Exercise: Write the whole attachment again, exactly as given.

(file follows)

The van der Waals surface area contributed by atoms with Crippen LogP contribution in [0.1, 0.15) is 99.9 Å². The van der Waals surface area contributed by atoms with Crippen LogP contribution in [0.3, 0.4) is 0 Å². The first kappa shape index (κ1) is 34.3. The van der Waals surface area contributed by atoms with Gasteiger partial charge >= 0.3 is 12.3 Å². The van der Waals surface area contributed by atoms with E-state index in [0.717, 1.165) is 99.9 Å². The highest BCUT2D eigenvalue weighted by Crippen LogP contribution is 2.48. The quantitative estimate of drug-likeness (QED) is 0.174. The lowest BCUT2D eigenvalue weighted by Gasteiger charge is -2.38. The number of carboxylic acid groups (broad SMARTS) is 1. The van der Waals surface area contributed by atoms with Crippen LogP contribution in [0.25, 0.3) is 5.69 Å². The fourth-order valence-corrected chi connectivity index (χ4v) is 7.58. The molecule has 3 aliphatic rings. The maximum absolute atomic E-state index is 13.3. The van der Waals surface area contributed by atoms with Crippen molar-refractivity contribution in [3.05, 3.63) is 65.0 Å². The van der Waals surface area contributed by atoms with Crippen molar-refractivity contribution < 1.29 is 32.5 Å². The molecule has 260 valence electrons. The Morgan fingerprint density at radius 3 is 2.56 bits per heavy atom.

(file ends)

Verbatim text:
The van der Waals surface area contributed by atoms with Crippen LogP contribution in [0.1, 0.15) is 99.9 Å². The van der Waals surface area contributed by atoms with Crippen LogP contribution in [0.3, 0.4) is 0 Å². The first kappa shape index (κ1) is 34.3. The van der Waals surface area contributed by atoms with Gasteiger partial charge >= 0.3 is 12.3 Å². The van der Waals surface area contributed by atoms with E-state index in [0.717, 1.165) is 99.9 Å². The highest BCUT2D eigenvalue weighted by Crippen LogP contribution is 2.48. The quantitative estimate of drug-likeness (QED) is 0.174. The lowest BCUT2D eigenvalue weighted by Gasteiger charge is -2.38. The number of carboxylic acid groups (broad SMARTS) is 1. The van der Waals surface area contributed by atoms with Crippen LogP contribution in [0.25, 0.3) is 5.69 Å². The fourth-order valence-corrected chi connectivity index (χ4v) is 7.58. The molecule has 3 aliphatic rings. The maximum absolute atomic E-state index is 13.3. The van der Waals surface area contributed by atoms with Crippen molar-refractivity contribution in [3.05, 3.63) is 65.0 Å². The van der Waals surface area contributed by atoms with Crippen molar-refractivity contribution < 1.29 is 32.5 Å². The molecule has 260 valence electrons. The Morgan fingerprint density at radius 3 is 2.56 bits per heavy atom.